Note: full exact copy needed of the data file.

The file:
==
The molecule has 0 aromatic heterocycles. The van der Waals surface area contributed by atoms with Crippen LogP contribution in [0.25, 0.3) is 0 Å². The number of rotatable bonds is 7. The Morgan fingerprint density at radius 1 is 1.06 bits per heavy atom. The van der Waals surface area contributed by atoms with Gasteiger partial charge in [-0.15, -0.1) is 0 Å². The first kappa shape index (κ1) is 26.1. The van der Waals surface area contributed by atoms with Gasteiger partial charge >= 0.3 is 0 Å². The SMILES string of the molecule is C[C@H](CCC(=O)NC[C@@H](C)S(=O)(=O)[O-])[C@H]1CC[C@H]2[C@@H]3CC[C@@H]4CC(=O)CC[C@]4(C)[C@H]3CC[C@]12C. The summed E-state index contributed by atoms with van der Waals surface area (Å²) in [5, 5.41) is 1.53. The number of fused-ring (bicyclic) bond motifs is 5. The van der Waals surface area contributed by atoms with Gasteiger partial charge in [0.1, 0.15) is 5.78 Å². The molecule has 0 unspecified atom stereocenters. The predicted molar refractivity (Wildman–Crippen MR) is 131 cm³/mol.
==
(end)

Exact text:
The molecule has 0 aromatic heterocycles. The van der Waals surface area contributed by atoms with Crippen LogP contribution in [0.25, 0.3) is 0 Å². The number of rotatable bonds is 7. The Morgan fingerprint density at radius 1 is 1.06 bits per heavy atom. The van der Waals surface area contributed by atoms with Gasteiger partial charge in [-0.15, -0.1) is 0 Å². The first kappa shape index (κ1) is 26.1. The van der Waals surface area contributed by atoms with Gasteiger partial charge >= 0.3 is 0 Å². The SMILES string of the molecule is C[C@H](CCC(=O)NC[C@@H](C)S(=O)(=O)[O-])[C@H]1CC[C@H]2[C@@H]3CC[C@@H]4CC(=O)CC[C@]4(C)[C@H]3CC[C@]12C. The summed E-state index contributed by atoms with van der Waals surface area (Å²) in [5, 5.41) is 1.53. The number of fused-ring (bicyclic) bond motifs is 5. The van der Waals surface area contributed by atoms with Gasteiger partial charge in [0.1, 0.15) is 5.78 Å². The molecule has 0 unspecified atom stereocenters. The predicted molar refractivity (Wildman–Crippen MR) is 131 cm³/mol.